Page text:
Interesting you brought this up, I was going to mention that since my endo's at Kaiser have basically shut me out and told me to go back to my PCP and ask him why I am feeling fatigued since it is not
hormonal in nature I feel like this is heading down the path of anti-depressants. I had a conversation with my surgeon yesterday who is a great guy and expressed my frustration and he was emphatic "don't let them put you on anti-depressents" your not depressed. So at least I have one doctor in my corner, unfortunately all he can do is cut, stitch and prescribe pain pills.
Regarding depression and symptoms, if you are not Bi-Polar, Clinically Depressed or some other classification of mental disorder, it seems like a Dysthymia is possible catch all, but to your point if you look at the symptoms and May Clinic Criteria for Diagnosis it is incredibly similar to low T.
Diagnostic criteria for dysthymia
To be diagnosed with dysthymia, you must meet the symptom criteria in the Diagnostic and Statistical Manual of Mental Disorders (DSM) published by the American Psychiatric Association. This manual is used by mental health providers to diagnose mental conditions and by insurance companies to reimburse for treatment.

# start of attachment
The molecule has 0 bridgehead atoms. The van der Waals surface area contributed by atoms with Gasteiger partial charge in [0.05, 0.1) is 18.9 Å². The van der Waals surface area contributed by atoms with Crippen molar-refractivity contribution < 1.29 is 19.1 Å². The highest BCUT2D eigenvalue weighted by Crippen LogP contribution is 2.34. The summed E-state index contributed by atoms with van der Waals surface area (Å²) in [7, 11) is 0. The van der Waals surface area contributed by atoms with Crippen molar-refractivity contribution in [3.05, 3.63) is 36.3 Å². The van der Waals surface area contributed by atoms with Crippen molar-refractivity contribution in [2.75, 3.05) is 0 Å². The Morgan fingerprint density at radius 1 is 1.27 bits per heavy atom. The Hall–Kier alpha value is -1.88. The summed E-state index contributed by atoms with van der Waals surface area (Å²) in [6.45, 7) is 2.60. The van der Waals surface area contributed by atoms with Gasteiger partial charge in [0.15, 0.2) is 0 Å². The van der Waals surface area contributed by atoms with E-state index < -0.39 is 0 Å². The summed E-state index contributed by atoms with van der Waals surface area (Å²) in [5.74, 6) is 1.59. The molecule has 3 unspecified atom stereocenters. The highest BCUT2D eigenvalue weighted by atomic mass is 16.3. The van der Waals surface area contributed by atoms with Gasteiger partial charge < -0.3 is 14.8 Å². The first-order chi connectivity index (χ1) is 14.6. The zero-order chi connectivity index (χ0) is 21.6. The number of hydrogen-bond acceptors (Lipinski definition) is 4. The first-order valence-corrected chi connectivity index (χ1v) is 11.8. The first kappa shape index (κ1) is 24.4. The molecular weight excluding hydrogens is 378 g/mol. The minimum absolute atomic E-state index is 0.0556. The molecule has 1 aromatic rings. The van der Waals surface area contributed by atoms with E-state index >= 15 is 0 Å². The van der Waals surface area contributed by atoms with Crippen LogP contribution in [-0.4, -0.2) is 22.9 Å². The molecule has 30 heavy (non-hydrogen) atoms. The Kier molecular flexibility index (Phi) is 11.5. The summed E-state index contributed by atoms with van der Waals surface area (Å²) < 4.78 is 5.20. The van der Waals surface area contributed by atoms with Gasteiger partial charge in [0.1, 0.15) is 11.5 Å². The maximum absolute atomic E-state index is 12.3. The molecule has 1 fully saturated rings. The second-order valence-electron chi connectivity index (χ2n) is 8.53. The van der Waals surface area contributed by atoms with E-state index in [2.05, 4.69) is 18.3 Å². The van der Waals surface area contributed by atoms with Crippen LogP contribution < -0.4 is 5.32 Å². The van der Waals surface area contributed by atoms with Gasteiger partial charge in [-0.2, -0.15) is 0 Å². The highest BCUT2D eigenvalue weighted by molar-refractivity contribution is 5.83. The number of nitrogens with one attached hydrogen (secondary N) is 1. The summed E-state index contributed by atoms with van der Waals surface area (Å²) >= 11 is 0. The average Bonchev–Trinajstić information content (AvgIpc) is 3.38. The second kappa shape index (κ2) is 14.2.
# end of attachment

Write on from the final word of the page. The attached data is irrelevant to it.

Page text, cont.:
For a diagnosis of dysthymia, the main indication for an adult differs somewhat from that of a child:
•For an adult, depressed mood most of the day for two or more years
•For a child, depressed mood or irritability most of the day for at least one year
In addition to that, you must have at least two of these symptoms, and they must cause distress or interfere with your ability to function in your daily life:
•Poor appetite or overeating
•Tiredness or lack of energy
•Trouble making decisionshttp://www.mayoclinic.com/health/dysthymia/DS01111/METHOD=print
Recognize this is off topic from Blades original post, but I figure Peak will Split this out anyway:-)